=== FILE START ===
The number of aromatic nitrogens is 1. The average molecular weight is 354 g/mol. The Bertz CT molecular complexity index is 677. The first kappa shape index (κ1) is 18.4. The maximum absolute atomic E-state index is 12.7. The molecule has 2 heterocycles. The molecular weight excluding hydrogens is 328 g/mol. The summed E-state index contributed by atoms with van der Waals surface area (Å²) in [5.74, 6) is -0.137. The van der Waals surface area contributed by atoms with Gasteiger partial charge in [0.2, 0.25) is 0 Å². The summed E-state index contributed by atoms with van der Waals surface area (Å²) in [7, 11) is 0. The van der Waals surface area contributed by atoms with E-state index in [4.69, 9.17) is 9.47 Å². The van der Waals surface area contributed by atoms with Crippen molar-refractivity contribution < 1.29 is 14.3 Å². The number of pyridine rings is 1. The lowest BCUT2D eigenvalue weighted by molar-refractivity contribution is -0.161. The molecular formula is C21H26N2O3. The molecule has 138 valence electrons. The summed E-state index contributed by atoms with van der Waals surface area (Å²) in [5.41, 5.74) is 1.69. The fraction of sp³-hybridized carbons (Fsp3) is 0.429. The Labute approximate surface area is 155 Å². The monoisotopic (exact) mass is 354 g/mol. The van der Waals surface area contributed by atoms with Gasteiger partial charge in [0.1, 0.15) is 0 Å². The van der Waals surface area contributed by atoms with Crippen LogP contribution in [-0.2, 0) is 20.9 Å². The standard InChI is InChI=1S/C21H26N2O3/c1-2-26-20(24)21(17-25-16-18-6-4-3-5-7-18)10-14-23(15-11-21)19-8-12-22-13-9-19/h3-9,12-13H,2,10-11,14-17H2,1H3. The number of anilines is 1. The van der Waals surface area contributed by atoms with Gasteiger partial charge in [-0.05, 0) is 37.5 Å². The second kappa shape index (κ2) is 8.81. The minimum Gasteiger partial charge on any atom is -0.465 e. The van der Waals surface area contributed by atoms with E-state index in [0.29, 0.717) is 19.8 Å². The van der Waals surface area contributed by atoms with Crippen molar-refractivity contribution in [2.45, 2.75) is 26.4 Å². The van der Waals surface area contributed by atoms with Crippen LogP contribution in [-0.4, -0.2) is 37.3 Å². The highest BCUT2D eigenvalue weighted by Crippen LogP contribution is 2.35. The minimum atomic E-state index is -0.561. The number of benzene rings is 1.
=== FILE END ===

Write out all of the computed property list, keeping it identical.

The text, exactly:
The number of aromatic nitrogens is 1. The average molecular weight is 354 g/mol. The Bertz CT molecular complexity index is 677. The first kappa shape index (κ1) is 18.4. The maximum absolute atomic E-state index is 12.7. The molecule has 2 heterocycles. The molecular weight excluding hydrogens is 328 g/mol. The summed E-state index contributed by atoms with van der Waals surface area (Å²) in [5.74, 6) is -0.137. The van der Waals surface area contributed by atoms with Gasteiger partial charge in [0.2, 0.25) is 0 Å². The summed E-state index contributed by atoms with van der Waals surface area (Å²) in [7, 11) is 0. The van der Waals surface area contributed by atoms with E-state index in [4.69, 9.17) is 9.47 Å². The van der Waals surface area contributed by atoms with Crippen molar-refractivity contribution < 1.29 is 14.3 Å². The number of pyridine rings is 1. The lowest BCUT2D eigenvalue weighted by molar-refractivity contribution is -0.161. The molecular formula is C21H26N2O3. The molecule has 138 valence electrons. The summed E-state index contributed by atoms with van der Waals surface area (Å²) in [5.41, 5.74) is 1.69. The fraction of sp³-hybridized carbons (Fsp3) is 0.429. The Labute approximate surface area is 155 Å². The monoisotopic (exact) mass is 354 g/mol. The van der Waals surface area contributed by atoms with Gasteiger partial charge in [0.1, 0.15) is 0 Å². The van der Waals surface area contributed by atoms with Crippen LogP contribution in [-0.2, 0) is 20.9 Å². The standard InChI is InChI=1S/C21H26N2O3/c1-2-26-20(24)21(17-25-16-18-6-4-3-5-7-18)10-14-23(15-11-21)19-8-12-22-13-9-19/h3-9,12-13H,2,10-11,14-17H2,1H3. The number of anilines is 1. The van der Waals surface area contributed by atoms with Gasteiger partial charge in [-0.05, 0) is 37.5 Å². The second kappa shape index (κ2) is 8.81. The minimum Gasteiger partial charge on any atom is -0.465 e. The van der Waals surface area contributed by atoms with E-state index in [0.29, 0.717) is 19.8 Å². The van der Waals surface area contributed by atoms with Crippen molar-refractivity contribution in [2.45, 2.75) is 26.4 Å². The van der Waals surface area contributed by atoms with Crippen LogP contribution in [-0.4, -0.2) is 37.3 Å². The highest BCUT2D eigenvalue weighted by Crippen LogP contribution is 2.35. The minimum atomic E-state index is -0.561. The number of benzene rings is 1.